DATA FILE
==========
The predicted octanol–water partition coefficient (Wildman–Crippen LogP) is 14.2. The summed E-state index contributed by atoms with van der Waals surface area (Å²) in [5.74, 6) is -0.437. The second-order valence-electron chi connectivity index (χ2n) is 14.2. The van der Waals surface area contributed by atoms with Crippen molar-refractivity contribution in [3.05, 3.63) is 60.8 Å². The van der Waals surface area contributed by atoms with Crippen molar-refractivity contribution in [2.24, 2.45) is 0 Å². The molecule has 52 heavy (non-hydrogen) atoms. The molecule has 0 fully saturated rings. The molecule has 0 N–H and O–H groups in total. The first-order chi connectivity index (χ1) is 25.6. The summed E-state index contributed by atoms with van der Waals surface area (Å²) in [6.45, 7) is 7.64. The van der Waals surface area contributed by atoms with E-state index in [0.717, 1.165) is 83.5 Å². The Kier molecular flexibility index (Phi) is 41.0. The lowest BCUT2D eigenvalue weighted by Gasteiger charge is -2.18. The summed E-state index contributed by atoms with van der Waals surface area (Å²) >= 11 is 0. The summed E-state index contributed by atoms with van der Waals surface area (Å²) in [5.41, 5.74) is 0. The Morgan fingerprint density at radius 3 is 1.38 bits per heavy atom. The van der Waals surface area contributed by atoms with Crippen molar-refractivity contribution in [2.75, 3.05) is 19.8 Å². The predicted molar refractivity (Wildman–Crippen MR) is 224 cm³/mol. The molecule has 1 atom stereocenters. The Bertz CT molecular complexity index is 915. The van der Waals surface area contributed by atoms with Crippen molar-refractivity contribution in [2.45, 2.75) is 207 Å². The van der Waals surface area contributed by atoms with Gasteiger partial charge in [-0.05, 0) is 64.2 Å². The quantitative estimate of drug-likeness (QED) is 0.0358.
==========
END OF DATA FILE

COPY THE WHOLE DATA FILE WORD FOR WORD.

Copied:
The predicted octanol–water partition coefficient (Wildman–Crippen LogP) is 14.2. The summed E-state index contributed by atoms with van der Waals surface area (Å²) in [5.74, 6) is -0.437. The second-order valence-electron chi connectivity index (χ2n) is 14.2. The van der Waals surface area contributed by atoms with Crippen molar-refractivity contribution in [3.05, 3.63) is 60.8 Å². The van der Waals surface area contributed by atoms with Crippen molar-refractivity contribution in [2.24, 2.45) is 0 Å². The molecule has 52 heavy (non-hydrogen) atoms. The molecule has 0 fully saturated rings. The molecule has 0 N–H and O–H groups in total. The first-order chi connectivity index (χ1) is 25.6. The summed E-state index contributed by atoms with van der Waals surface area (Å²) in [6.45, 7) is 7.64. The van der Waals surface area contributed by atoms with E-state index in [0.717, 1.165) is 83.5 Å². The Kier molecular flexibility index (Phi) is 41.0. The lowest BCUT2D eigenvalue weighted by Gasteiger charge is -2.18. The summed E-state index contributed by atoms with van der Waals surface area (Å²) >= 11 is 0. The summed E-state index contributed by atoms with van der Waals surface area (Å²) in [5.41, 5.74) is 0. The Morgan fingerprint density at radius 3 is 1.38 bits per heavy atom. The van der Waals surface area contributed by atoms with Crippen molar-refractivity contribution in [2.75, 3.05) is 19.8 Å². The predicted molar refractivity (Wildman–Crippen MR) is 224 cm³/mol. The molecule has 1 atom stereocenters. The Bertz CT molecular complexity index is 915. The van der Waals surface area contributed by atoms with Crippen molar-refractivity contribution in [2.45, 2.75) is 207 Å². The van der Waals surface area contributed by atoms with Gasteiger partial charge in [-0.05, 0) is 64.2 Å². The quantitative estimate of drug-likeness (QED) is 0.0358.